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The Orisa in Pan -  Ogun Iyan-As In Pan  

Rhea Simone Auguste
Tuesday, April 11th 2006


(Yankee) Sheldon Scope, tries to win the affection of (Ana) Samantha Stafford

There has been a long-standing debate over the origin and history of the steelpan with traditionalists arguing that Winston Spree Simon invented the pan while many pioneers contend that Simon may have mastered the art of playing a steelpan but he was not the inventor. Several plays have surfaced over the years highlighting specific pan-related incidents or celebrating the life of pioneering pannists, I think an ideal example of this is Errol Hill's Ping Pong which gave an intimate portrait of life in a panyard and was dedicated to "Ellie Mannette and all those early 'pan-beaters' who, out of adversity and in the face of opposition, created a new type of music."

Ogun Iyan-As in Pan, the University of the West Indies Centre for Creative and Festival Arts (CCFA) latest production which debuted at the Scherzando Pan Theatre in Curepe on March 24 was written by CCFA director and local playwright Rawle Gibbons and directed by Louis McWIlliams.

The play covers from 1939 to 1950; a time when middle-class and upper-class whites feared the possibility of a mass black uprising and a large gathering of blacks was viewed with fear and loathing. Gatherings, whether of a religious or festive nature, were banned and instruments involved in such gatherings were subsequently banned, including African drums; the instrument of African ancestors and a staple in Orisa celebrations. The need for cultural expression could not be suppressed and percussion bands made of bamboo joints or "Tamboo Bamboo" bands were then formed. During World War II, even the Tamboo Bamboo bands were banned by the British Colonial Government but out of a primal need for music, discarded oil drums soon became the source of musical experiments.

Orisa thus shares a similar past to that of the steelpan having been banned with followers searching for innovative ways to carry on the religion. Both the religion and the instrument are representative of a disposessed race and both are symbols of determination in the face of adversity.

The corner of Scherzando panyard was transformed into a complex set which incorporated elements of an Orisa palais complete with flags representative of the different orisha with the meat of the story taking place beneath the moonlit sky and against a backdrop of painted galvanise. Staging the play in the open air was quite risky but the risk paid off for not a single dark cloud marred the sky and the outdoor setting actually enhanced the production and gave credulity to the characters.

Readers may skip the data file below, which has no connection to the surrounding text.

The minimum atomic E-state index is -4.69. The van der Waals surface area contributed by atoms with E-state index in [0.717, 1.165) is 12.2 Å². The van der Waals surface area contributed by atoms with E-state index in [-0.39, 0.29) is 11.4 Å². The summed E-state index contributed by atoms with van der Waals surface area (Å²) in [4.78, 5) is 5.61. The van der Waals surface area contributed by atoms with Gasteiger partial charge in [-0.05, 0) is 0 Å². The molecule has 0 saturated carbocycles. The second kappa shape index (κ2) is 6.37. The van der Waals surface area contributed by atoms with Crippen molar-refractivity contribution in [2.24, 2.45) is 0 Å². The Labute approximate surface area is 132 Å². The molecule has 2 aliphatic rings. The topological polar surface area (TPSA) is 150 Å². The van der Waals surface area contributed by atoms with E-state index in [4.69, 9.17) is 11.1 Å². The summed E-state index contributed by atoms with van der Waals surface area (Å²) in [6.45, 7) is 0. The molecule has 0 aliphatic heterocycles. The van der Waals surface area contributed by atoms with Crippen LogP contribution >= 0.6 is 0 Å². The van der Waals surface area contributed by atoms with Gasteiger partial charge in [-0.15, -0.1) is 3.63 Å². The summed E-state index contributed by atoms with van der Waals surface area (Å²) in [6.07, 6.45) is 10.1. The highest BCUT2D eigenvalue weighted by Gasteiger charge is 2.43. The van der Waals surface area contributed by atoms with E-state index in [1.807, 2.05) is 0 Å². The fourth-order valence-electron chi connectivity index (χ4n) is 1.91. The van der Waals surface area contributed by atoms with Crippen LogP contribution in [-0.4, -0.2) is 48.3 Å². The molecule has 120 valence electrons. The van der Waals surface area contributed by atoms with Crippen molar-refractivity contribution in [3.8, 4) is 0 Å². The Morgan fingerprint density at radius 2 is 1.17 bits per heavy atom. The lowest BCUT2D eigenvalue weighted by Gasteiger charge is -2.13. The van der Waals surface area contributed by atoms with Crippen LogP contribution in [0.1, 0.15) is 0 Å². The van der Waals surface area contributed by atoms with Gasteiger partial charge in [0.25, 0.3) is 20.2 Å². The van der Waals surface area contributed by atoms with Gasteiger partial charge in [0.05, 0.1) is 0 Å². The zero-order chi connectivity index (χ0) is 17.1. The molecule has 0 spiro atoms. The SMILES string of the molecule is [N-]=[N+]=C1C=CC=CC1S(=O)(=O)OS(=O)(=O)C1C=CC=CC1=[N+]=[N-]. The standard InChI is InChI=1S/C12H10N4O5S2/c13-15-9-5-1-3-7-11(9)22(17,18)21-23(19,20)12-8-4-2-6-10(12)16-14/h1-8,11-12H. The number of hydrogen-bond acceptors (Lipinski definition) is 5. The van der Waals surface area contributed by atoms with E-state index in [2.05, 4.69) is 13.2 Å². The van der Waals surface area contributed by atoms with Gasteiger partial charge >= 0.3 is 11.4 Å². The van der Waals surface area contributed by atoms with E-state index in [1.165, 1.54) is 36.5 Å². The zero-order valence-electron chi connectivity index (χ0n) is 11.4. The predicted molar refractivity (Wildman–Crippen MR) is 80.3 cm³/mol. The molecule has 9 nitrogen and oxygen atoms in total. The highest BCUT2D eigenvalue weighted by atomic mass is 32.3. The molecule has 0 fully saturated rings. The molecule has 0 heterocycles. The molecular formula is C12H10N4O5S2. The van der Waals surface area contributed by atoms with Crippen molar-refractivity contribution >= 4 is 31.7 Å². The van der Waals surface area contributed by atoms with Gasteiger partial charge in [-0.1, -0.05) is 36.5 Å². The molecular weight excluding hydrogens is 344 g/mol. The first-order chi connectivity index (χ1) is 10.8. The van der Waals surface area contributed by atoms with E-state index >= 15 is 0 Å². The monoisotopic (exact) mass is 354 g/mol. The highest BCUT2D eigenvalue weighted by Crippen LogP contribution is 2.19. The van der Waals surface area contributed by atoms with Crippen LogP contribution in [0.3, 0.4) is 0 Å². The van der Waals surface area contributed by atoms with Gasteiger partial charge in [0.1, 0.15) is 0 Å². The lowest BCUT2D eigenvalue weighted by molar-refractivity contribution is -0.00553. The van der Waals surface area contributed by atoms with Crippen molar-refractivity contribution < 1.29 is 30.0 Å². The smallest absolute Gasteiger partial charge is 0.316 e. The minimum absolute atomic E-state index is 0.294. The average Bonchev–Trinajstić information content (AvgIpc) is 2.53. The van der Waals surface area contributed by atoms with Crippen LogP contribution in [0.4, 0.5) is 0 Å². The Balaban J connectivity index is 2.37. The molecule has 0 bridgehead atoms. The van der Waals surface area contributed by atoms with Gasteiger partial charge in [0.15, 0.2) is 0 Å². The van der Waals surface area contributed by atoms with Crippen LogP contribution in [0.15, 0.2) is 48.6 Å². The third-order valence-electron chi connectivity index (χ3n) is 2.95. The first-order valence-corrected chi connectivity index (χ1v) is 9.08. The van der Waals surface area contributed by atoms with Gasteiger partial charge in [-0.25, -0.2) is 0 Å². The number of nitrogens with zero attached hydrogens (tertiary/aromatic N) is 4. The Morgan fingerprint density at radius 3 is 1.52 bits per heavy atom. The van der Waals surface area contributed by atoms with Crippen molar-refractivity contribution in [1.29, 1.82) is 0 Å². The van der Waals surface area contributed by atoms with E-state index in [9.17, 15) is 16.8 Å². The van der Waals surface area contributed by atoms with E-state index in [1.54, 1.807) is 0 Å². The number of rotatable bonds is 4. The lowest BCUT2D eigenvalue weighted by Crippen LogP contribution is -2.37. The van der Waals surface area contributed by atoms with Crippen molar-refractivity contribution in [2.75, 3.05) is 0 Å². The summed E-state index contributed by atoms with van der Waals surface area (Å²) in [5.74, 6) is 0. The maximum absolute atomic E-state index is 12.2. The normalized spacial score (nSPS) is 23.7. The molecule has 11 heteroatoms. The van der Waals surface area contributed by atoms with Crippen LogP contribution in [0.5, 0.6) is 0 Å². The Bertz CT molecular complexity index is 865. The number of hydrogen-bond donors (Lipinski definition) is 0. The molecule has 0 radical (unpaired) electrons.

Both amateur and experienced actors made up the cast of this production and although the amateurs could easily be distinguished from the experienced, I found that the lack of polish made their performances more authentic for they essentially brought to life the gritty reality faced by musicians and panmen in particular at that time. Drummer par excellence Andrew Beddoe's nephew Jeffrey Beddoe (Cutter) as well as Paul Massey (Kanga), Darryn Peters (Bem Beh) and Anthony Frederick (Bull), collectively known as The Dry River Boys, delivered stellar performances and their live music pieces certainly struck the right chord with the audience. Kudos to musical director Harold Headley for I found the musical selections to be well-chosen and definitely well-rehearsed. The play was built around the distinctive qualities and sound of the steelpan and the quality of the musical performances in this play was exceptional.

The dance movements in the play (primarily based on movements associated with Orisa followers) as well as the colours used for costuming (particularly the pink associated with Oshun) would not have been fully appreciated nor understood without a fore-knowledge of Orisa and the complex beliefs and rituals associated with the religion. That aside, the aesthetically pleasing qualities of these production elements compensates for any lack of understanding of the religion.

Source: Trinidad Express

 

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